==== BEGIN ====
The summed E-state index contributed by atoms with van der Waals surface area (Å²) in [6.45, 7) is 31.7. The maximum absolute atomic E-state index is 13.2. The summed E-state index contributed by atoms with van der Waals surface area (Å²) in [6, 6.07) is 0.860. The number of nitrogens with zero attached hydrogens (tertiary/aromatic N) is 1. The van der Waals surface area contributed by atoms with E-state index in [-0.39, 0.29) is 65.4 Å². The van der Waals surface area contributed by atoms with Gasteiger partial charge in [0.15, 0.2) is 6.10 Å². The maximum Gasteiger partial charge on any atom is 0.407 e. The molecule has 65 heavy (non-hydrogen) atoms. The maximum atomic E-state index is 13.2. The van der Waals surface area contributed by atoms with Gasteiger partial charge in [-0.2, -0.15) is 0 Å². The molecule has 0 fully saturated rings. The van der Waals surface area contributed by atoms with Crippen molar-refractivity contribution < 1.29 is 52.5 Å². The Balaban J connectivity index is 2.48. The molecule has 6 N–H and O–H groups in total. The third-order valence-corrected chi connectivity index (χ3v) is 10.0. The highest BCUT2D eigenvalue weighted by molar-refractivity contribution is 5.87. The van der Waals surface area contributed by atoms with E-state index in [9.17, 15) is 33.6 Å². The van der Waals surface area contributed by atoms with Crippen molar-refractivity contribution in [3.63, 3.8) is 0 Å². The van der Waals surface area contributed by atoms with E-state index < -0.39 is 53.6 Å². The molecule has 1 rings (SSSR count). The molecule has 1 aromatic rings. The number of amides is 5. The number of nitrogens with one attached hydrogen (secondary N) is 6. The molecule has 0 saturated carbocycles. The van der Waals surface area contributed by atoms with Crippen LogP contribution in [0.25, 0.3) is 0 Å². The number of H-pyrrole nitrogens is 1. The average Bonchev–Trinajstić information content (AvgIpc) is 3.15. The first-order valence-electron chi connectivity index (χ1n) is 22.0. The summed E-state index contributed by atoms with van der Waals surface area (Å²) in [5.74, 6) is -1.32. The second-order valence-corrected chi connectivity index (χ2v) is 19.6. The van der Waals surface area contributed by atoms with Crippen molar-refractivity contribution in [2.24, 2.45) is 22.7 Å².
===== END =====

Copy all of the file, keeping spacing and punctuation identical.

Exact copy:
The summed E-state index contributed by atoms with van der Waals surface area (Å²) in [6.45, 7) is 31.7. The maximum absolute atomic E-state index is 13.2. The summed E-state index contributed by atoms with van der Waals surface area (Å²) in [6, 6.07) is 0.860. The number of nitrogens with zero attached hydrogens (tertiary/aromatic N) is 1. The van der Waals surface area contributed by atoms with E-state index in [-0.39, 0.29) is 65.4 Å². The van der Waals surface area contributed by atoms with Gasteiger partial charge in [0.15, 0.2) is 6.10 Å². The maximum Gasteiger partial charge on any atom is 0.407 e. The molecule has 65 heavy (non-hydrogen) atoms. The maximum atomic E-state index is 13.2. The van der Waals surface area contributed by atoms with Gasteiger partial charge in [-0.2, -0.15) is 0 Å². The molecule has 0 fully saturated rings. The van der Waals surface area contributed by atoms with Crippen molar-refractivity contribution < 1.29 is 52.5 Å². The Balaban J connectivity index is 2.48. The molecule has 6 N–H and O–H groups in total. The third-order valence-corrected chi connectivity index (χ3v) is 10.0. The highest BCUT2D eigenvalue weighted by molar-refractivity contribution is 5.87. The van der Waals surface area contributed by atoms with E-state index in [9.17, 15) is 33.6 Å². The van der Waals surface area contributed by atoms with Crippen molar-refractivity contribution in [3.63, 3.8) is 0 Å². The van der Waals surface area contributed by atoms with E-state index < -0.39 is 53.6 Å². The molecule has 1 rings (SSSR count). The molecule has 1 aromatic rings. The number of amides is 5. The number of nitrogens with one attached hydrogen (secondary N) is 6. The molecule has 0 saturated carbocycles. The van der Waals surface area contributed by atoms with Crippen LogP contribution in [0.25, 0.3) is 0 Å². The number of H-pyrrole nitrogens is 1. The average Bonchev–Trinajstić information content (AvgIpc) is 3.15. The first-order valence-electron chi connectivity index (χ1n) is 22.0. The summed E-state index contributed by atoms with van der Waals surface area (Å²) in [5.74, 6) is -1.32. The second-order valence-corrected chi connectivity index (χ2v) is 19.6. The van der Waals surface area contributed by atoms with Crippen molar-refractivity contribution in [2.24, 2.45) is 22.7 Å².